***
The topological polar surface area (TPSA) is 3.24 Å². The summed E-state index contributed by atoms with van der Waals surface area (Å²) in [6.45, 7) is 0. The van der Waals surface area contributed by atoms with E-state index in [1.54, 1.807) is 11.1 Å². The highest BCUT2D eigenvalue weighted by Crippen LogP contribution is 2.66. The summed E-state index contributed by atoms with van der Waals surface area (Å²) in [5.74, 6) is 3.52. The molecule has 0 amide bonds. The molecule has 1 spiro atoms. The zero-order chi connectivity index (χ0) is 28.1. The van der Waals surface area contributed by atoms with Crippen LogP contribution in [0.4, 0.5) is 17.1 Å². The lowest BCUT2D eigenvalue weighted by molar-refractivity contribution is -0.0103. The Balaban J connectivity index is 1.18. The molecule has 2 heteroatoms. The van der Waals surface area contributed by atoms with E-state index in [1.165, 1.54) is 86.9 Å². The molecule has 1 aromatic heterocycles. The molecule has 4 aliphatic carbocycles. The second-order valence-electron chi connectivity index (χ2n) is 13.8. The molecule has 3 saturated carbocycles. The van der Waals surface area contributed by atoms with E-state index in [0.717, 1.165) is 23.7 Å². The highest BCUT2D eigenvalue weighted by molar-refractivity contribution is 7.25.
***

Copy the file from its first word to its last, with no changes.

The topological polar surface area (TPSA) is 3.24 Å². The summed E-state index contributed by atoms with van der Waals surface area (Å²) in [6.45, 7) is 0. The van der Waals surface area contributed by atoms with E-state index in [1.54, 1.807) is 11.1 Å². The highest BCUT2D eigenvalue weighted by Crippen LogP contribution is 2.66. The summed E-state index contributed by atoms with van der Waals surface area (Å²) in [5.74, 6) is 3.52. The molecule has 0 amide bonds. The molecule has 1 spiro atoms. The zero-order chi connectivity index (χ0) is 28.1. The van der Waals surface area contributed by atoms with Crippen LogP contribution in [0.4, 0.5) is 17.1 Å². The lowest BCUT2D eigenvalue weighted by molar-refractivity contribution is -0.0103. The Balaban J connectivity index is 1.18. The molecule has 2 heteroatoms. The van der Waals surface area contributed by atoms with E-state index in [1.165, 1.54) is 86.9 Å². The molecule has 1 aromatic heterocycles. The molecule has 4 aliphatic carbocycles. The second-order valence-electron chi connectivity index (χ2n) is 13.8. The molecule has 3 saturated carbocycles. The van der Waals surface area contributed by atoms with E-state index in [0.717, 1.165) is 23.7 Å². The highest BCUT2D eigenvalue weighted by molar-refractivity contribution is 7.25.